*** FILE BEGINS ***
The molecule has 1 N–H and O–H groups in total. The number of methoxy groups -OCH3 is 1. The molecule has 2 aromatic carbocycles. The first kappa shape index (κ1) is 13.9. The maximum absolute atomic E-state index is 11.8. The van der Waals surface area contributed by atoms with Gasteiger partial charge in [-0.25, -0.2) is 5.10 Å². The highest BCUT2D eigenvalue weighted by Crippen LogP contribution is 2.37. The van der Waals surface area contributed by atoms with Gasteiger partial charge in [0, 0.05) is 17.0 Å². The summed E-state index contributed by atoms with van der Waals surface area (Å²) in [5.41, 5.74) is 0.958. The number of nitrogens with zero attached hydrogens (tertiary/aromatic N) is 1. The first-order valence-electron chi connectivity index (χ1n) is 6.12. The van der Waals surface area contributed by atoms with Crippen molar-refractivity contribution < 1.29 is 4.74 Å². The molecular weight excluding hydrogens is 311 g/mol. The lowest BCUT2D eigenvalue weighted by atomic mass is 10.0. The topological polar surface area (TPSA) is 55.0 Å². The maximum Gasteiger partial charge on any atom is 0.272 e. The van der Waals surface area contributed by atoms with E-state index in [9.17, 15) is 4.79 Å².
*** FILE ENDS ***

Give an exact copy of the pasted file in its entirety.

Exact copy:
The molecule has 1 N–H and O–H groups in total. The number of methoxy groups -OCH3 is 1. The molecule has 2 aromatic carbocycles. The first kappa shape index (κ1) is 13.9. The maximum absolute atomic E-state index is 11.8. The van der Waals surface area contributed by atoms with Gasteiger partial charge in [-0.25, -0.2) is 5.10 Å². The highest BCUT2D eigenvalue weighted by Crippen LogP contribution is 2.37. The van der Waals surface area contributed by atoms with Gasteiger partial charge in [0, 0.05) is 17.0 Å². The summed E-state index contributed by atoms with van der Waals surface area (Å²) in [5.41, 5.74) is 0.958. The number of nitrogens with zero attached hydrogens (tertiary/aromatic N) is 1. The first-order valence-electron chi connectivity index (χ1n) is 6.12. The van der Waals surface area contributed by atoms with Crippen molar-refractivity contribution < 1.29 is 4.74 Å². The molecular weight excluding hydrogens is 311 g/mol. The lowest BCUT2D eigenvalue weighted by atomic mass is 10.0. The topological polar surface area (TPSA) is 55.0 Å². The maximum Gasteiger partial charge on any atom is 0.272 e. The van der Waals surface area contributed by atoms with E-state index in [9.17, 15) is 4.79 Å².